A few days ago we found ourselves on a family bike ride going home on the Legacy Trail when a late summer storm hit and hit hard. The lightening lit up the sky all around us and our youngest two became quite scared. The older ones had gone on ahead, and I hoped my training on the importance of finding shelter during a lightening storm sunk in enough to have them wait for the rest of us at the trail-head shed.

It did. They were waiting out the storm. Their dad was ahead of them about a mile so I called him to see if he had made it home and to get the car to come pick us up and pick us up he did.

Being in a lightening storm made me wonder what bikers do when caught unawares. Here’s a few tips from Travelling Two:

  • Do Your Research – Check the weather before you set out and know the local weather patterns.
  • Ask For Help – If you do see a house, don’t be afraid to ask for shelter inside. You might also be able to flag down a car and ask to sit inside. (We almost did this and would have if the trail-head shelter had not been available.)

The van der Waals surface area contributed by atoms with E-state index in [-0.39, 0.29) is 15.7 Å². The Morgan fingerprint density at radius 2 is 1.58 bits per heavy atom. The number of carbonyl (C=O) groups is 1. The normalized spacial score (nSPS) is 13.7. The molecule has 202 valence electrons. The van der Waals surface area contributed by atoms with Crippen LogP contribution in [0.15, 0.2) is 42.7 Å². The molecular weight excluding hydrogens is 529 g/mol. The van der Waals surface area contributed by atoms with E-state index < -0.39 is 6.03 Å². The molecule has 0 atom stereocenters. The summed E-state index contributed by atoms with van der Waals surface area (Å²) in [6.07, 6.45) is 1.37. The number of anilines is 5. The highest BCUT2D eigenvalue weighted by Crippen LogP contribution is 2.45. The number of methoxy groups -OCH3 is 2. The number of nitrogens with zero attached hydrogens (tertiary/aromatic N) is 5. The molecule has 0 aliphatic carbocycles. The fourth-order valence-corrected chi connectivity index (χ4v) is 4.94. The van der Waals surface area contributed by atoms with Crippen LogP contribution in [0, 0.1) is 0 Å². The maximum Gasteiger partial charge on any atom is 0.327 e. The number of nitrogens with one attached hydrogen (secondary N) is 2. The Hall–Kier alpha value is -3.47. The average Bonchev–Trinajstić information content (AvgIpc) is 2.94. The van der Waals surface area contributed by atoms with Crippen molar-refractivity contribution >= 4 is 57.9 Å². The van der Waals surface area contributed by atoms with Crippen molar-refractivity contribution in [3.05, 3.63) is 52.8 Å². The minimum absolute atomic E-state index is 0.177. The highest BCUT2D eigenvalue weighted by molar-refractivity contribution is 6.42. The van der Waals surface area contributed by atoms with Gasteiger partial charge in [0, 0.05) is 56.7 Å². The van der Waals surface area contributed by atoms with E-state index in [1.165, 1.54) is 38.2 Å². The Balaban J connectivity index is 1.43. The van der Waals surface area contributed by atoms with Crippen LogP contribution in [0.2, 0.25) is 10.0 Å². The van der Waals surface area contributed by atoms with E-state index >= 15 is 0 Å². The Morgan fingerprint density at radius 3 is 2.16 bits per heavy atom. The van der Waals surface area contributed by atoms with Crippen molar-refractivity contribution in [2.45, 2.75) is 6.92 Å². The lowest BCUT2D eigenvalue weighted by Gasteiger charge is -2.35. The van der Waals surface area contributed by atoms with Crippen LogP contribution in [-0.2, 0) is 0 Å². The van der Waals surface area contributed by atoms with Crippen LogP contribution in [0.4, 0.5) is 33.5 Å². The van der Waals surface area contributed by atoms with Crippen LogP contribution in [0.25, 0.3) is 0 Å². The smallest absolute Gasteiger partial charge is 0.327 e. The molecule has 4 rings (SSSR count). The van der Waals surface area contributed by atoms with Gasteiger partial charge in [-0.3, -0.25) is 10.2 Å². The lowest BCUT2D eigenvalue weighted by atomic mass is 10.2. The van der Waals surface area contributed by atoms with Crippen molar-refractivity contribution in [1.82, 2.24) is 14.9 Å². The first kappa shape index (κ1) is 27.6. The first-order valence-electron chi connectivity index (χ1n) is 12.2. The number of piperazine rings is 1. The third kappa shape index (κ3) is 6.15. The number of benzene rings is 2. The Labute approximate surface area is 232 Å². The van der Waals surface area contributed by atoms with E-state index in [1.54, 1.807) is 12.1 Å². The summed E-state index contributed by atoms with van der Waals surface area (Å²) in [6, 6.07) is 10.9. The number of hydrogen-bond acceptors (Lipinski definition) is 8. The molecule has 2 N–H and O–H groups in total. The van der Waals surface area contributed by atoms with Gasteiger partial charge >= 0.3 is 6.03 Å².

• Avoid Danger Spots – If there are any enclosed areas like buildings or cars, go there. Stay away from things like trees, fences and poles. In a forest or wooded area, place yourself near the shortest tree or an area of low-lying brush. “Such a spot may take a bit of finding so it is wise to monitor an approaching storm using the three seconds per kilometer rule. If you begin when the lightning is still 10km away, there should be ample time to locate a good place to sit out the storm,” says Tony Stephens, Cycling Development Officer for Western Australia.
  • Separate Yourself – If you’re cycling with a friend, stay several meters apart from one another and from your bicycle. That way if lightning strikes, both people won’t be hurt because the distance will stop the lightning from traveling between two people.

Also remember that the lower you are, the better. So if you start to feel a tingle, get off your bike and crouch down.

Lightening can be frightening.  But as I explained to my children, the chances of being hit by lightening is very, very small so no need to freak out, just be prepared and ride smart.

The youngest was a bit traumatized by the whole thing, but her smile came back when we got back on our bikes later and she started dinging her birthday bike bell from Loyal.



  • Emily Jensen